The Kinks - Album by Album (song by song)

Discussion in 'Music Corner' started by mark winstanley, Apr 4, 2021.

  1. mark winstanley

    mark winstanley Certified dinosaur, who likes physical product Thread Starter

    See The Beast.

    stereo mix (3:56), recorded Oct 1979 at Konk Studios, Hornsey, London

    See the beast,
    Got such a hold on you,
    Every way you turn,
    But don't hang around now,
    It's too late for politics to save you.
    It's funny can't you see the dream,
    Just hold it tenderly in your hand.

    Chorus
    For you,
    For you to see you through the night.
    For you,
    For you to light your weary path.
    Don't let him,
    No, no, no,
    Tell you that everything is wrong.
    Don't let him,
    No, no, no,
    It's just his way to keep you lost.

    See the beast,
    Suddenly I noticed we were going nowhere.
    But hold on though there is cold around you
    brother,
    It won't last.
    It's funny can't you see the dream,
    Just hold it tenderly your hand and let
    it go.
    Don't let him break your heart,
    He'll tear your soul apart,
    Believe.

    Chorus
    For you,
    For you to see through the night.
    For you,
    For you to see the wrong from the right.

    See the beast,
    Got such a hold on you,
    Every way you turn,
    But don't hang around now.
    It's too late for politics to save you.

    Chorus
    Don't let him,
    No, no, no,
    Tell you that everything is wrong.
    Don't let him,
    No, no, no,
    It's just his way to keep you lost.

    Written by: Dave Davies
    Published by: DABE Music Limited, London, 1980

    This is an interesting lyric in many ways... whether Dave is singing to the idea of the Devil, or something he sees in society as representing something along those lines, I don't know, but thematically that's the angle he seems to be taking here.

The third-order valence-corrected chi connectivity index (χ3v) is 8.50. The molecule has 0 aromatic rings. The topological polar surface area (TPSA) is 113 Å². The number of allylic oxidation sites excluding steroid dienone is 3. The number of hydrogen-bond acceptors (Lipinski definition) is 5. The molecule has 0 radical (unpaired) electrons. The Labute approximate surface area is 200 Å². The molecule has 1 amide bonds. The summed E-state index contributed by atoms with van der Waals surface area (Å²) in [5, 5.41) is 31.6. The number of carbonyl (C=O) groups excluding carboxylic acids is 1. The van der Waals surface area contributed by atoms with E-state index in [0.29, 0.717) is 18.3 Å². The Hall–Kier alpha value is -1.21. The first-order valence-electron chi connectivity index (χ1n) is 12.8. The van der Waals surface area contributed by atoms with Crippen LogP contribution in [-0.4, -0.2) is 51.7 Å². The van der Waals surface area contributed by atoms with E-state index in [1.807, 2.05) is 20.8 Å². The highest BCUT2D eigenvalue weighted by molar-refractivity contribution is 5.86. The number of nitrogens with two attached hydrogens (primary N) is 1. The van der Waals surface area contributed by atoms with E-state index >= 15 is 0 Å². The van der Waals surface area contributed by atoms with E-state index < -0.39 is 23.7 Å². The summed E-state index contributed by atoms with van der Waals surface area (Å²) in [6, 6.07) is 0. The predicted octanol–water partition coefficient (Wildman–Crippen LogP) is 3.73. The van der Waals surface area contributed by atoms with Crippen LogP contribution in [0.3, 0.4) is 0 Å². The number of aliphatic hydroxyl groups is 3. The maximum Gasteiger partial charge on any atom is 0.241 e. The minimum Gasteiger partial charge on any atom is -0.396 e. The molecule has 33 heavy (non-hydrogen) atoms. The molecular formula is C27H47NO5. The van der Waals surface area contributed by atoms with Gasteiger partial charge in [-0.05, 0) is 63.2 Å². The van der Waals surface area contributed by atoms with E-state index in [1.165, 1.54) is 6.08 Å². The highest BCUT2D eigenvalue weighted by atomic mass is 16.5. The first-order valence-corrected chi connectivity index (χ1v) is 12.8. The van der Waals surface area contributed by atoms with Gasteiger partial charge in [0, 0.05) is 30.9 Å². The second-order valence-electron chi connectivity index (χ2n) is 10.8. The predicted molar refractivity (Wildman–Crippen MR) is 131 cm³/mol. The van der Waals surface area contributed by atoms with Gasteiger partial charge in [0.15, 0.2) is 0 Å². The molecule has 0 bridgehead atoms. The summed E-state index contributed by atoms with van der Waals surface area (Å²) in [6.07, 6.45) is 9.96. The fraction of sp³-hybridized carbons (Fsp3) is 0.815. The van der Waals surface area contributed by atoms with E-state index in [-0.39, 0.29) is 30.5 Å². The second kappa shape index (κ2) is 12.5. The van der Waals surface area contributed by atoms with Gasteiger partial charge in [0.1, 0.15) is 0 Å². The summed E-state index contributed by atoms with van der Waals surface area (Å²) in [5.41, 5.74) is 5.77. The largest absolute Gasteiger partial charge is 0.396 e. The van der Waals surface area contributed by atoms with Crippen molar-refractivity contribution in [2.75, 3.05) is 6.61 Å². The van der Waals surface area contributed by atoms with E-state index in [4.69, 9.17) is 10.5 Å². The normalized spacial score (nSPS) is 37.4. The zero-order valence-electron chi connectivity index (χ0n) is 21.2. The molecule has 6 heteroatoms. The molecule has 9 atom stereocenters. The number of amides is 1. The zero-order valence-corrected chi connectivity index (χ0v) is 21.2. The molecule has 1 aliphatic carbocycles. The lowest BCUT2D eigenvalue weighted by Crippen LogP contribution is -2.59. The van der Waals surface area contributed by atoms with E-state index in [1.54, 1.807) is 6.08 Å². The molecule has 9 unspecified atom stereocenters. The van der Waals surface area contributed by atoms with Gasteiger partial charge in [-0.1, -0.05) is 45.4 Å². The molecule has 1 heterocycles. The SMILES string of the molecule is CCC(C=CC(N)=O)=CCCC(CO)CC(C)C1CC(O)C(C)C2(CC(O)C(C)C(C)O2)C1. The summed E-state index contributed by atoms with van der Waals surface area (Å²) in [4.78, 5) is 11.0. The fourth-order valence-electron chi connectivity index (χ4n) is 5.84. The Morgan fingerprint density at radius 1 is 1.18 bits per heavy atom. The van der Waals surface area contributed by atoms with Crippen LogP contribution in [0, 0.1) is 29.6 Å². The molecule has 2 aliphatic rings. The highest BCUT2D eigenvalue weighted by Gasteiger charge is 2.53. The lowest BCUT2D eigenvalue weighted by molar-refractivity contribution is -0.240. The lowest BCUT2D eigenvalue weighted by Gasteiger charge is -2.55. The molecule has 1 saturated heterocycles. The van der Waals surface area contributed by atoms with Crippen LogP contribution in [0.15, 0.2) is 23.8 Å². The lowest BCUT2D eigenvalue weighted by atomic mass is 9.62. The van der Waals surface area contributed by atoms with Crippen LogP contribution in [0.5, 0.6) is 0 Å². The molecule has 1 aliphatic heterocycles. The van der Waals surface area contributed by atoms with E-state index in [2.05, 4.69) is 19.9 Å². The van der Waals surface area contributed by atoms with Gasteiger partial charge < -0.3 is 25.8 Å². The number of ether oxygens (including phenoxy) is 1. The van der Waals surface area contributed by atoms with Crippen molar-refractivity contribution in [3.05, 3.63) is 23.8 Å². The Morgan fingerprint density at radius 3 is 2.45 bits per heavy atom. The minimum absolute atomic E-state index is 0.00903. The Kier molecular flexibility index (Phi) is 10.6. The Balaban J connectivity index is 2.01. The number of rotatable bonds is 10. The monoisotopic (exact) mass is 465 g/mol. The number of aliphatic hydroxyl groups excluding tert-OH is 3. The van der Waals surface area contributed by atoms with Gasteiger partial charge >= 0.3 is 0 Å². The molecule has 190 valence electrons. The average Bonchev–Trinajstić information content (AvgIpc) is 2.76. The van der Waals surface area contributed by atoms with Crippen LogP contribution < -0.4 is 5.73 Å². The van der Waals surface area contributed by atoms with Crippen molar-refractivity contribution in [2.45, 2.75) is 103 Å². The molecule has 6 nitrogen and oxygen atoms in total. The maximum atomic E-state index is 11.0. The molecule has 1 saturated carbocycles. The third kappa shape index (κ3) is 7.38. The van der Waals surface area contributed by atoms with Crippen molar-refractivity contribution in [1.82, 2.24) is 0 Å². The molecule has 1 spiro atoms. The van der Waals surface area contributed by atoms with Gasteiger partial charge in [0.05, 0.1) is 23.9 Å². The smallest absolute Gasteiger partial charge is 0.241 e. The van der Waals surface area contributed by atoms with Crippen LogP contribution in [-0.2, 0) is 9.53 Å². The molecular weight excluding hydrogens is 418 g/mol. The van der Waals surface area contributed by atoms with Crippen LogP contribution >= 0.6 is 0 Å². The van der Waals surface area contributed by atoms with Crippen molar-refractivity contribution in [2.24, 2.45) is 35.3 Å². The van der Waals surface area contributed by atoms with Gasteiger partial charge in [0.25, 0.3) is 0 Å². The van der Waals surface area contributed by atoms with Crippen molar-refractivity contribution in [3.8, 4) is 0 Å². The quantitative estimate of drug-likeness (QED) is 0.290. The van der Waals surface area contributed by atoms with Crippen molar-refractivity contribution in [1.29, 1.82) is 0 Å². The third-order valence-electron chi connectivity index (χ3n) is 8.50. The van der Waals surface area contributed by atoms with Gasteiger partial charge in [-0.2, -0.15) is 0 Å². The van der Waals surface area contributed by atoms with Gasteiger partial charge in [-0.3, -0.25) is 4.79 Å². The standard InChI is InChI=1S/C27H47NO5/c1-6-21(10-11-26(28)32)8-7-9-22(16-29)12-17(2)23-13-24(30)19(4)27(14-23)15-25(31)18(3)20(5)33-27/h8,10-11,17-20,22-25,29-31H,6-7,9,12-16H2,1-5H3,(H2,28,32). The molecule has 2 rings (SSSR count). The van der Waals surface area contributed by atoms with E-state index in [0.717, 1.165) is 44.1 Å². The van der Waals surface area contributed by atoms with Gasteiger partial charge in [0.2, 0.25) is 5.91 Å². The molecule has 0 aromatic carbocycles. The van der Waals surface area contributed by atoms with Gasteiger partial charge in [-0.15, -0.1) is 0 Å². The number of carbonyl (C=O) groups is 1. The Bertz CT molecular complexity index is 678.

Anyway, there is this "beast" ... whether satan, drugs, big business, or whatever Dave's point of perspective is here, and Dave believes it has a hold on you, in every way.
    It's too late for politics... your perspectives/opinions/ideology? ... to save you.
    Can't you see the dream .... Seems to be looking at the idea of some form of nirvana/utopia .... some idealist version of society to grasp onto...
    but
    hold it tenderly in your hand. Don't clutch it too tightly, because it is too fragile a concept for that to work.

    The chorus leans towards a guiding light of some distinction. Something to guide you through the night of the world. Something to light your path.
    but beware because this beast is going to whisper lies into your ear, to keep your distracted, and to leave you lost.
    Trying to lead you astray, remove your confidence, and lead you in the wrong direction.

    The second verse seems to be leaning towards the idea that, ok, life will be tough, cold, or whatever at times, but don't let that leave you prey to this beast that will use that misfortune/inconvenience as a trigger to take you in the wrong direction.